Visually impaired 17-year-old S. Pradeep Kumar aspires to become a political science lecturer. He likes the way Parliament works, the way the President, the government and the Supreme Court function. “I keenly follow debates in Parliament. I also keep track of recent decisions of the Supreme Court,” he told The Hindu.

Mr. Kumar, a student from Roman Catherine Lobo School for the Blind in Kotekani, has secured 91 per cent marks in the SSLC examination. “I want to purse Arts in the Pre University and then take up political science,” he said.

Mr. Kumar, who hails from Perankila in Udupi district, is among the five visually impaired students of the school to have scored more than 80 per cent marks in the Class 10 examination. The others are Nithyananda (90 p.c.), Anvith (88 p.c.), Gururaj (88 p.c.) and Meghana (84 p.c.).

Mr. Kumar, who joined the school in class 7, said that he and four other classmates prepared together for the examination. “All our focus this year was on studies.” Instead of mathematics and science, they had to write political science and economics papers. “While some questions in political science were related to matters, namely mandal panchayat that is not in vogue, there were questions on current affairs that found easy to answer.”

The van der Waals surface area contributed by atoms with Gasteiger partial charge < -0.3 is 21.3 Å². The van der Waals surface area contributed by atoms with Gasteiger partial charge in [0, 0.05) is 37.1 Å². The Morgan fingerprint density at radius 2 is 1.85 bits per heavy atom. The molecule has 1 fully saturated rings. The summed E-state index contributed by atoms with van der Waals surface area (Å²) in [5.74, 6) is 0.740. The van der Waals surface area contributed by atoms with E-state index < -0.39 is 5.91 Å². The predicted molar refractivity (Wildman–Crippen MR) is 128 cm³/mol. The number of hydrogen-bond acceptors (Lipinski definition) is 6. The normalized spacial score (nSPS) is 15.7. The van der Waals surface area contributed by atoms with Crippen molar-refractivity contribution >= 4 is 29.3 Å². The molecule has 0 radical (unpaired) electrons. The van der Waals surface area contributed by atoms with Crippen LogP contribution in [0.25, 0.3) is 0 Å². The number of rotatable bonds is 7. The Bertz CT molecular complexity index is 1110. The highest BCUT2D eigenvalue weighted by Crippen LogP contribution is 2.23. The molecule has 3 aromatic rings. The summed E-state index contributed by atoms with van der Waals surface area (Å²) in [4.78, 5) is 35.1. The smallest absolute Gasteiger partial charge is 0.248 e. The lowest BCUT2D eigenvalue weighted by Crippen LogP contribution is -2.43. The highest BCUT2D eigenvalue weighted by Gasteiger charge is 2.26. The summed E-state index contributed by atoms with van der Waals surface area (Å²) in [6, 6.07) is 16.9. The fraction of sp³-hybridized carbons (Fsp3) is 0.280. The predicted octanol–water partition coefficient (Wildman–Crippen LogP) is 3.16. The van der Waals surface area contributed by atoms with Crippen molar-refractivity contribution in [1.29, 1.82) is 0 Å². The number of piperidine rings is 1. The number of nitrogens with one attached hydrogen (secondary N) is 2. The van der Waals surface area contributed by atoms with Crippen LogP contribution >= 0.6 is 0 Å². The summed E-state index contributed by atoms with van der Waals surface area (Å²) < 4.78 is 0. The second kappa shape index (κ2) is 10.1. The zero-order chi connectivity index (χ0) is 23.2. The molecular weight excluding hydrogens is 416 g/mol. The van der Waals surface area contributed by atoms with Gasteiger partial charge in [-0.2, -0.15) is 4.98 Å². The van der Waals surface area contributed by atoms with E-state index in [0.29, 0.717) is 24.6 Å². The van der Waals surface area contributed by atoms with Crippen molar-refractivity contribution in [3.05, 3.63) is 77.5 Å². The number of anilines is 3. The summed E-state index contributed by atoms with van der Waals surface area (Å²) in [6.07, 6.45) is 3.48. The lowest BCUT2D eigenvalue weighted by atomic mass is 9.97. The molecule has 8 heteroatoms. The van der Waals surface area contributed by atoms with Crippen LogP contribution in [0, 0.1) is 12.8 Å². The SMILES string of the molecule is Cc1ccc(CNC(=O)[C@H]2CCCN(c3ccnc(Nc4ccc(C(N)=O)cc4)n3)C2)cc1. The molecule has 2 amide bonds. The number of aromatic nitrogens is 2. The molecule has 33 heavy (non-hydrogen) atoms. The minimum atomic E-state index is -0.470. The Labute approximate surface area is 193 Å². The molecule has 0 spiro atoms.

Mr. Kumar said he and his classmates did initially have problems coordinating with scribes, who were class 9 students from Canara School. “We had difficulty in conveying our thoughts initially during preliminary tests. But we adjusted and developed a good understanding during the final examinations,” he said. There was good support from the school management and staff for our preparation, he added.

Mr. Kumar is the youngest among the three sons of Sundar Moolya, who runs a tea stall in Ramdurg in Belgaum district and Girija, who earn living by rolling beedis in Perankila. His elder brothers have studied well and are employed, Mr. Kumar said.

Graduation

Principal Calistus D’Sa said the school management will provide necessary support for the five students to continue their education. “They want to pursue graduation. The management would support them in their endeavor,” he said.

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